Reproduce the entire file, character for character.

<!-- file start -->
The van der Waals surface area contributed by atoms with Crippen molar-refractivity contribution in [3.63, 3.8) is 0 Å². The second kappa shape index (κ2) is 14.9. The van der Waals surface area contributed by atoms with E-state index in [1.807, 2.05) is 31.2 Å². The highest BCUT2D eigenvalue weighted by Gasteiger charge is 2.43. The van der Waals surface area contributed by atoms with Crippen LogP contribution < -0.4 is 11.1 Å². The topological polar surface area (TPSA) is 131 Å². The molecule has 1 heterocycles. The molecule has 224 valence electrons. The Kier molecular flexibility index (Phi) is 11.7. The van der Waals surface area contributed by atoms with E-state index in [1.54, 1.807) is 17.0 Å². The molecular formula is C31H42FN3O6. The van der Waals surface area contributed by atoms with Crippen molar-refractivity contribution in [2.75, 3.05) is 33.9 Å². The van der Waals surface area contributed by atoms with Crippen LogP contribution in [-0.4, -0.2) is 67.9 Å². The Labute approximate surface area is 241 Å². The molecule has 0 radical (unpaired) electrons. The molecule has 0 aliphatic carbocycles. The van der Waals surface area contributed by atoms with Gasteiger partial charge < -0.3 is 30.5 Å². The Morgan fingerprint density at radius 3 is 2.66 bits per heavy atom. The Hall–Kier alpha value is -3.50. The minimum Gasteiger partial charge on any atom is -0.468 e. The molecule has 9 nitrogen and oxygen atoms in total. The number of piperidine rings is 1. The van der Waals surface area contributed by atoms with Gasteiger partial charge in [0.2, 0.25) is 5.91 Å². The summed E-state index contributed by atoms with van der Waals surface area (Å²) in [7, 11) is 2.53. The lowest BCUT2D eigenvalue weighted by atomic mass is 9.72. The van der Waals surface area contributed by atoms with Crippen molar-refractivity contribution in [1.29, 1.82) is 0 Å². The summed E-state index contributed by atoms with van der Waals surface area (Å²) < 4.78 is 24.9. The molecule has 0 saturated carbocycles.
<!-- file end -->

The van der Waals surface area contributed by atoms with Crippen molar-refractivity contribution in [3.63, 3.8) is 0 Å². The second kappa shape index (κ2) is 14.9. The van der Waals surface area contributed by atoms with E-state index in [1.807, 2.05) is 31.2 Å². The highest BCUT2D eigenvalue weighted by Gasteiger charge is 2.43. The van der Waals surface area contributed by atoms with Crippen LogP contribution < -0.4 is 11.1 Å². The topological polar surface area (TPSA) is 131 Å². The molecule has 1 heterocycles. The molecule has 224 valence electrons. The Kier molecular flexibility index (Phi) is 11.7. The van der Waals surface area contributed by atoms with E-state index in [1.54, 1.807) is 17.0 Å². The molecular formula is C31H42FN3O6. The van der Waals surface area contributed by atoms with Crippen molar-refractivity contribution in [2.75, 3.05) is 33.9 Å². The van der Waals surface area contributed by atoms with Crippen LogP contribution in [-0.4, -0.2) is 67.9 Å². The Labute approximate surface area is 241 Å². The molecule has 0 radical (unpaired) electrons. The molecule has 0 aliphatic carbocycles. The van der Waals surface area contributed by atoms with Gasteiger partial charge < -0.3 is 30.5 Å². The Morgan fingerprint density at radius 3 is 2.66 bits per heavy atom. The Hall–Kier alpha value is -3.50. The minimum Gasteiger partial charge on any atom is -0.468 e. The molecule has 9 nitrogen and oxygen atoms in total. The number of piperidine rings is 1. The van der Waals surface area contributed by atoms with Gasteiger partial charge in [0.2, 0.25) is 5.91 Å². The summed E-state index contributed by atoms with van der Waals surface area (Å²) in [7, 11) is 2.53. The lowest BCUT2D eigenvalue weighted by atomic mass is 9.72. The van der Waals surface area contributed by atoms with Crippen molar-refractivity contribution in [1.29, 1.82) is 0 Å². The summed E-state index contributed by atoms with van der Waals surface area (Å²) < 4.78 is 24.9. The molecule has 0 saturated carbocycles.